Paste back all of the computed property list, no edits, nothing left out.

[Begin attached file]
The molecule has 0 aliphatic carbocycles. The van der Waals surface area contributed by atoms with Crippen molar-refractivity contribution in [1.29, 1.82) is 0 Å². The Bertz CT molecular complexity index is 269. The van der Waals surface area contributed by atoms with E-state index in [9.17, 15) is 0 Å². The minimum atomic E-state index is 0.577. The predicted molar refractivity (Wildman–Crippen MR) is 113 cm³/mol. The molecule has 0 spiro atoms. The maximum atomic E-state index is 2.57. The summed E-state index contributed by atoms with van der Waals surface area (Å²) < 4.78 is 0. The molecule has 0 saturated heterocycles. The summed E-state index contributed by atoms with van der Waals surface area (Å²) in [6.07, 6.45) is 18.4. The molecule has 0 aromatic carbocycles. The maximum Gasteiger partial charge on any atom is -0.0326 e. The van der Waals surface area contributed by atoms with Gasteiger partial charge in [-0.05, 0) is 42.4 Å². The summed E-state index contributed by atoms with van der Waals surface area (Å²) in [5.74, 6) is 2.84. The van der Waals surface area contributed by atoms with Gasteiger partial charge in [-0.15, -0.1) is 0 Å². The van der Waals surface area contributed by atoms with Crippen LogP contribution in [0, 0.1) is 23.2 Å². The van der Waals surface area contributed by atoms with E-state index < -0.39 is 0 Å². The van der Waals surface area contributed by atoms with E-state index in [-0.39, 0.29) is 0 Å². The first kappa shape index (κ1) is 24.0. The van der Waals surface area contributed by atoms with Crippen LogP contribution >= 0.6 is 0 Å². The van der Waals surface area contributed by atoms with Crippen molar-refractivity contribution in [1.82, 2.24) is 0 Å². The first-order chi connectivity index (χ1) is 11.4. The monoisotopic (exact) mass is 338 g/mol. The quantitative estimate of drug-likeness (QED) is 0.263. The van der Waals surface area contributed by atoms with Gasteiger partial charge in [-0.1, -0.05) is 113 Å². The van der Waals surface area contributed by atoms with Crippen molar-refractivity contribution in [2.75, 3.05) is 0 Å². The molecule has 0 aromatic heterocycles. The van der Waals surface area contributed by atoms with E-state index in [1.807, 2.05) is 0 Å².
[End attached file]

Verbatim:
The molecule has 0 aliphatic carbocycles. The van der Waals surface area contributed by atoms with Crippen molar-refractivity contribution in [1.29, 1.82) is 0 Å². The Bertz CT molecular complexity index is 269. The van der Waals surface area contributed by atoms with E-state index in [9.17, 15) is 0 Å². The minimum atomic E-state index is 0.577. The predicted molar refractivity (Wildman–Crippen MR) is 113 cm³/mol. The molecule has 0 spiro atoms. The maximum atomic E-state index is 2.57. The summed E-state index contributed by atoms with van der Waals surface area (Å²) < 4.78 is 0. The molecule has 0 saturated heterocycles. The summed E-state index contributed by atoms with van der Waals surface area (Å²) in [6.07, 6.45) is 18.4. The molecule has 0 aromatic carbocycles. The maximum Gasteiger partial charge on any atom is -0.0326 e. The van der Waals surface area contributed by atoms with Gasteiger partial charge in [-0.05, 0) is 42.4 Å². The summed E-state index contributed by atoms with van der Waals surface area (Å²) in [5.74, 6) is 2.84. The van der Waals surface area contributed by atoms with Gasteiger partial charge in [-0.15, -0.1) is 0 Å². The van der Waals surface area contributed by atoms with Crippen LogP contribution in [0, 0.1) is 23.2 Å². The van der Waals surface area contributed by atoms with E-state index < -0.39 is 0 Å². The van der Waals surface area contributed by atoms with E-state index in [-0.39, 0.29) is 0 Å². The first kappa shape index (κ1) is 24.0. The van der Waals surface area contributed by atoms with Crippen LogP contribution >= 0.6 is 0 Å². The van der Waals surface area contributed by atoms with Crippen molar-refractivity contribution in [1.82, 2.24) is 0 Å². The first-order chi connectivity index (χ1) is 11.4. The monoisotopic (exact) mass is 338 g/mol. The quantitative estimate of drug-likeness (QED) is 0.263. The van der Waals surface area contributed by atoms with Gasteiger partial charge in [-0.1, -0.05) is 113 Å². The van der Waals surface area contributed by atoms with Crippen molar-refractivity contribution in [2.75, 3.05) is 0 Å². The molecule has 0 aromatic heterocycles. The van der Waals surface area contributed by atoms with E-state index in [1.807, 2.05) is 0 Å².